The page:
CThis chronicle usually allows us to discover species, or to unravel their mysteries. This week, the birds that we are going to follow are mainly putting the spotlight on an ecosystem as astonishing as it is little known: the Amazonian forests on white sand, or simply “forests of sand”. Imagine islets as big as Paris or as simple football fields, it depends. Around, the humid, luxuriant forest, the lung of the world. There, modest trees, not very dense, or even enclaves of savannah, always resting on white sand.
How did these pockets form? “We do not yet know much, studies remain limited, but the geological process which is at their origin appears to be very variable, says Joao Capurucho, Brazilian ornithologist at the Field Museum in Chicago. Sometimes they are old river beds, or heavily eroded landscapes, or sand carried by the wind and deposited in a specific place. Some pockets date from the Miocene [entre 23 et 5 millions d’années] ; others are barely 3,000 years old. ”
For a long time, scientists have shunned these landscapes. “No need to go to the Amazon to see small sandy forests”, comments John Bates, the study coordinator. In recent years, scientists have nevertheless started to study this particular vegetation. But more rarely the species that live there. And never their mode of reproduction and the evolutionary consequences that it entails. This is what the Field Museum team decided to undertake. His work was published on November 17 in Proceedings B, the leading life science journal of the Royal Society of London.
The team focused on birds – black manakins, golden-plumed manakins, and other passerines specific to these ecosystems – and compared them to their humid forest neighbors. In a previous study, the Brazilian ornithologist had followed them in the field and detailed their particular behaviors, including a tendency to stop singing much earlier in the morning. “No doubt due to the heat, which rises much faster because the vegetation is less dense”, he suggests.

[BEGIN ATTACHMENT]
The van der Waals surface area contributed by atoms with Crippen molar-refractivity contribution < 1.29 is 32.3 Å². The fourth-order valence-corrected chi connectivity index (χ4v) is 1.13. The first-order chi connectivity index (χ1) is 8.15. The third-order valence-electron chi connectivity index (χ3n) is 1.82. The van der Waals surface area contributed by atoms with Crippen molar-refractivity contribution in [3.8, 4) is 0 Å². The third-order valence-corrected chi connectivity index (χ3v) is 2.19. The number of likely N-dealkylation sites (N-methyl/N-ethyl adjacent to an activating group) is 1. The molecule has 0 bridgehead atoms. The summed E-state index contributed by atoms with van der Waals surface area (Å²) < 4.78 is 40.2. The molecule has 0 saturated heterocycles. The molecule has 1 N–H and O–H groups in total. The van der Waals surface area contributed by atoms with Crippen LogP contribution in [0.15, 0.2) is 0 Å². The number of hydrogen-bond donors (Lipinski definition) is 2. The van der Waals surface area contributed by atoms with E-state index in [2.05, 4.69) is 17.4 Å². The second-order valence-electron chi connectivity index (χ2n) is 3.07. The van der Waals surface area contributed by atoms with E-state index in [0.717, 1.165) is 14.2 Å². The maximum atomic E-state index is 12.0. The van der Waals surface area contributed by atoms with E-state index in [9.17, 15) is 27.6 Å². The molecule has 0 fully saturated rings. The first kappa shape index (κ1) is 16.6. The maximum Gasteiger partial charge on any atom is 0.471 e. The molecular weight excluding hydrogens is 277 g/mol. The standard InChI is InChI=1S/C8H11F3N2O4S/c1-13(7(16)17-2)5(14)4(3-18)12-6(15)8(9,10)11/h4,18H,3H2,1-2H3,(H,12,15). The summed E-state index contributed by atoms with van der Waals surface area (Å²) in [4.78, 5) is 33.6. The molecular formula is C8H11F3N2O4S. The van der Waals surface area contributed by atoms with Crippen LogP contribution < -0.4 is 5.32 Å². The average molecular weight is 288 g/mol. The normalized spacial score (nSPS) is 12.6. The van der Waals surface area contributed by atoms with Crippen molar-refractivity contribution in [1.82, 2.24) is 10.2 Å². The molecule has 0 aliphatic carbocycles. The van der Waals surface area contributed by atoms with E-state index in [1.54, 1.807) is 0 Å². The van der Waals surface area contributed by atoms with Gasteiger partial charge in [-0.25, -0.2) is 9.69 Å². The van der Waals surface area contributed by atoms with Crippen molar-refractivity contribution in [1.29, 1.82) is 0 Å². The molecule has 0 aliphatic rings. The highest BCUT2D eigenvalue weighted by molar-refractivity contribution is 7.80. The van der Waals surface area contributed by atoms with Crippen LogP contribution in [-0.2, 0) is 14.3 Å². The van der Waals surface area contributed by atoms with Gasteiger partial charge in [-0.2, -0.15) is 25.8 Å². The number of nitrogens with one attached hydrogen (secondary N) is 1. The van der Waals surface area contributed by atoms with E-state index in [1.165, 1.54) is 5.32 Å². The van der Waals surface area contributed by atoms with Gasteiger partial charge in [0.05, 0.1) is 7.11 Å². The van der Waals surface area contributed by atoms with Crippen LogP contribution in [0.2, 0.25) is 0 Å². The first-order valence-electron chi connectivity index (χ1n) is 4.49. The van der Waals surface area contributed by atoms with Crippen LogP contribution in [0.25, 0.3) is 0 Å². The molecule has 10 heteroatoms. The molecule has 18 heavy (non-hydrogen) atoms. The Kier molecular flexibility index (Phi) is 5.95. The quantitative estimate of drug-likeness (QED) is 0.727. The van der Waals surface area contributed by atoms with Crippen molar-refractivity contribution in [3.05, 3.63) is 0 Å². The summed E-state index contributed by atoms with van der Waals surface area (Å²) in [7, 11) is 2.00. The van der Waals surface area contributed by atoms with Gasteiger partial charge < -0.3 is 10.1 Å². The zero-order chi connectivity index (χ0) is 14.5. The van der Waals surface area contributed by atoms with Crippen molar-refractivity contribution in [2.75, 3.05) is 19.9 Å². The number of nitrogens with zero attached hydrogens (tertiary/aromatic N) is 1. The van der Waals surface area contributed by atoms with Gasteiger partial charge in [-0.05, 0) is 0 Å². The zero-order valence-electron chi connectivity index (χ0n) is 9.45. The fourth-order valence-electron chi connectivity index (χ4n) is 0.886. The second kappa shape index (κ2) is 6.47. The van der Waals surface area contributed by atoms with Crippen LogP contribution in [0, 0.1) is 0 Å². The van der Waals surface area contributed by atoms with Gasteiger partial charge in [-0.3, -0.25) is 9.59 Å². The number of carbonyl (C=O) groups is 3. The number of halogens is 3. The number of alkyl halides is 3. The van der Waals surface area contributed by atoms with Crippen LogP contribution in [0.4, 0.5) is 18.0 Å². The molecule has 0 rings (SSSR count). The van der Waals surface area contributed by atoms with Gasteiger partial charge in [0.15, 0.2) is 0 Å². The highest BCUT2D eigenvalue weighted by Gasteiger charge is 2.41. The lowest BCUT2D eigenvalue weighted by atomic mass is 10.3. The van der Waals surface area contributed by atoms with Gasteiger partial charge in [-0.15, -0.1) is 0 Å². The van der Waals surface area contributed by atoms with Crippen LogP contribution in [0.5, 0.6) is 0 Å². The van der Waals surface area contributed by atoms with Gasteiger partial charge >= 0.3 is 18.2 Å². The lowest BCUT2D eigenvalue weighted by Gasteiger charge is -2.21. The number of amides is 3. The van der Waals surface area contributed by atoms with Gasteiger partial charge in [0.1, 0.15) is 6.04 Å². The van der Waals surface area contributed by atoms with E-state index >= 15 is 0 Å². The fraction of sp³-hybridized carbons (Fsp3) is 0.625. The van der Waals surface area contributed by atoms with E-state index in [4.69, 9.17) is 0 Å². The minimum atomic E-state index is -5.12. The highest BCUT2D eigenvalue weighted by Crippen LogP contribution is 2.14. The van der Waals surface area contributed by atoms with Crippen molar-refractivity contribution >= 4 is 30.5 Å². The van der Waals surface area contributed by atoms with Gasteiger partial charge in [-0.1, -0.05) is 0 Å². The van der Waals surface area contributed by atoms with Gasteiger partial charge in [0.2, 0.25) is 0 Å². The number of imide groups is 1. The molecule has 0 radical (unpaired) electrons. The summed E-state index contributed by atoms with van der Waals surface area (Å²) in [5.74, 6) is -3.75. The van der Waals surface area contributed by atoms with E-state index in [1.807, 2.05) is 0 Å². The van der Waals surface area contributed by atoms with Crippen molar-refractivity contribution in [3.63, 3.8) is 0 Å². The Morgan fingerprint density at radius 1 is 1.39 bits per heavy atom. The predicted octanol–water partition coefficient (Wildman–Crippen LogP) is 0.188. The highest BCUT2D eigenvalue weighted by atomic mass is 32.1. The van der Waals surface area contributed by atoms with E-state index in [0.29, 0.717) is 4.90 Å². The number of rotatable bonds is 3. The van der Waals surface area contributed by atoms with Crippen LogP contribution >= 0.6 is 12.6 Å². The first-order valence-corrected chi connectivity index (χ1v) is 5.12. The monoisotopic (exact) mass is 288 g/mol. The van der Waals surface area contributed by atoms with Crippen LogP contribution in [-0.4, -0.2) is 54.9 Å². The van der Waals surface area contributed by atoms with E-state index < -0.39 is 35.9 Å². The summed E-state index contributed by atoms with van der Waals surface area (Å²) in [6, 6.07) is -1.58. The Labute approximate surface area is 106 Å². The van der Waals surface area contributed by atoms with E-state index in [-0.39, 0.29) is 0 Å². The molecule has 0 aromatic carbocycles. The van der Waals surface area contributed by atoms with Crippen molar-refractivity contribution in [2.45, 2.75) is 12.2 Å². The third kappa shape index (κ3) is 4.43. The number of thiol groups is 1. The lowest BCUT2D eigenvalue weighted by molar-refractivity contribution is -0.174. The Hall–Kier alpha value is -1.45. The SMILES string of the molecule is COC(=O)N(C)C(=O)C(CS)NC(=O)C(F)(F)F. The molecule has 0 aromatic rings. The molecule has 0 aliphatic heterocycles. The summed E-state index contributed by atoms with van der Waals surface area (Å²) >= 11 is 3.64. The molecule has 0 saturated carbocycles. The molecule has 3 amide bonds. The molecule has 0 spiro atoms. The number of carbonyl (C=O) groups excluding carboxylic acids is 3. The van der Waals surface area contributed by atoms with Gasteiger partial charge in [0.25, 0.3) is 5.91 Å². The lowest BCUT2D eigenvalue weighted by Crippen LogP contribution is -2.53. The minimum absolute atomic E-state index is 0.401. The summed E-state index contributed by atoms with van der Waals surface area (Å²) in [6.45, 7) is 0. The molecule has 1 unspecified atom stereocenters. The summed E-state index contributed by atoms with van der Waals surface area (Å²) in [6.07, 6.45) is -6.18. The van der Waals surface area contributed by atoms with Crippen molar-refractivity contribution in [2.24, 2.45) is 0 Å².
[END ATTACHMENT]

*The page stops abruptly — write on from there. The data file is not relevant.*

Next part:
Looking for happiness on the wing
This time, it is their mode of reproduction that he has chosen to observe, or rather to understand. It is indeed a genetic and anatomical study, from different collections of these birds, that he undertook. The question was: in this fragmented landscape, did birds choose their partners from their own pockets, an easy solution often adopted in the forest? Were we going to see the populations diverge, genetic specificities appearing between the different territories, as had been observed on plants and insects? Or did the birds seek happiness far from their base, as their wings, often tapered and larger than those of their neighbors, might suggest?
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